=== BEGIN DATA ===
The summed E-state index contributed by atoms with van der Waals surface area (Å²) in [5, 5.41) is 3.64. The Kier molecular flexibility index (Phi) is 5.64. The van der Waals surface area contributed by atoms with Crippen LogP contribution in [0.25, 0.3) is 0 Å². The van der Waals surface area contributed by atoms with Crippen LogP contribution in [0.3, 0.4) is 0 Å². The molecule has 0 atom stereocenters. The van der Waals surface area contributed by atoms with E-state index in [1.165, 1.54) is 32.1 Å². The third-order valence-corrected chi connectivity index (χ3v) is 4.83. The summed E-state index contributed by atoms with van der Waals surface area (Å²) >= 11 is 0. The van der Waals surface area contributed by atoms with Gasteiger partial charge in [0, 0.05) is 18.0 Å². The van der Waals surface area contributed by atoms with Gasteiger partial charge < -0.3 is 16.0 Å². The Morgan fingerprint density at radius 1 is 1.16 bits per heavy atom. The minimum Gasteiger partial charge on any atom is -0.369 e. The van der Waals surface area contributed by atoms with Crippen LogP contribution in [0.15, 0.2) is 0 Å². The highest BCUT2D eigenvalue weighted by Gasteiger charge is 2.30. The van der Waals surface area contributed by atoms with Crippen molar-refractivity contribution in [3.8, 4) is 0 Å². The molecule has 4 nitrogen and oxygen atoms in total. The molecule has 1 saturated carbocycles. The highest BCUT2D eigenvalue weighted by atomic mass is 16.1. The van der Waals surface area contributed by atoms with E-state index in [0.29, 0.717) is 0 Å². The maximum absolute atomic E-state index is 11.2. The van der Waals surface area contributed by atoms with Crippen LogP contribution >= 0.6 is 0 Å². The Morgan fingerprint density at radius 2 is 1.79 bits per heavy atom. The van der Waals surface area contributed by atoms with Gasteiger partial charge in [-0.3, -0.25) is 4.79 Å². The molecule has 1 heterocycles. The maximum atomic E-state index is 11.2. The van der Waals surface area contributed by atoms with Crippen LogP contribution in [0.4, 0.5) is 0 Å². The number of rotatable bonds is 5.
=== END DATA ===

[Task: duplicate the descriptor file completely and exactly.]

The summed E-state index contributed by atoms with van der Waals surface area (Å²) in [5, 5.41) is 3.64. The Kier molecular flexibility index (Phi) is 5.64. The van der Waals surface area contributed by atoms with Crippen LogP contribution in [0.25, 0.3) is 0 Å². The van der Waals surface area contributed by atoms with Crippen LogP contribution in [0.3, 0.4) is 0 Å². The molecule has 0 atom stereocenters. The van der Waals surface area contributed by atoms with E-state index in [1.165, 1.54) is 32.1 Å². The third-order valence-corrected chi connectivity index (χ3v) is 4.83. The summed E-state index contributed by atoms with van der Waals surface area (Å²) >= 11 is 0. The van der Waals surface area contributed by atoms with Gasteiger partial charge in [0, 0.05) is 18.0 Å². The van der Waals surface area contributed by atoms with Gasteiger partial charge < -0.3 is 16.0 Å². The Morgan fingerprint density at radius 1 is 1.16 bits per heavy atom. The minimum Gasteiger partial charge on any atom is -0.369 e. The van der Waals surface area contributed by atoms with Crippen LogP contribution in [0.15, 0.2) is 0 Å². The highest BCUT2D eigenvalue weighted by Gasteiger charge is 2.30. The van der Waals surface area contributed by atoms with Crippen molar-refractivity contribution in [3.8, 4) is 0 Å². The molecule has 4 nitrogen and oxygen atoms in total. The molecule has 1 saturated carbocycles. The highest BCUT2D eigenvalue weighted by atomic mass is 16.1. The van der Waals surface area contributed by atoms with E-state index in [0.29, 0.717) is 0 Å². The maximum absolute atomic E-state index is 11.2. The van der Waals surface area contributed by atoms with Crippen LogP contribution >= 0.6 is 0 Å². The Morgan fingerprint density at radius 2 is 1.79 bits per heavy atom. The van der Waals surface area contributed by atoms with Gasteiger partial charge in [-0.3, -0.25) is 4.79 Å². The molecule has 1 heterocycles. The maximum atomic E-state index is 11.2. The van der Waals surface area contributed by atoms with Crippen LogP contribution in [0.4, 0.5) is 0 Å². The number of rotatable bonds is 5.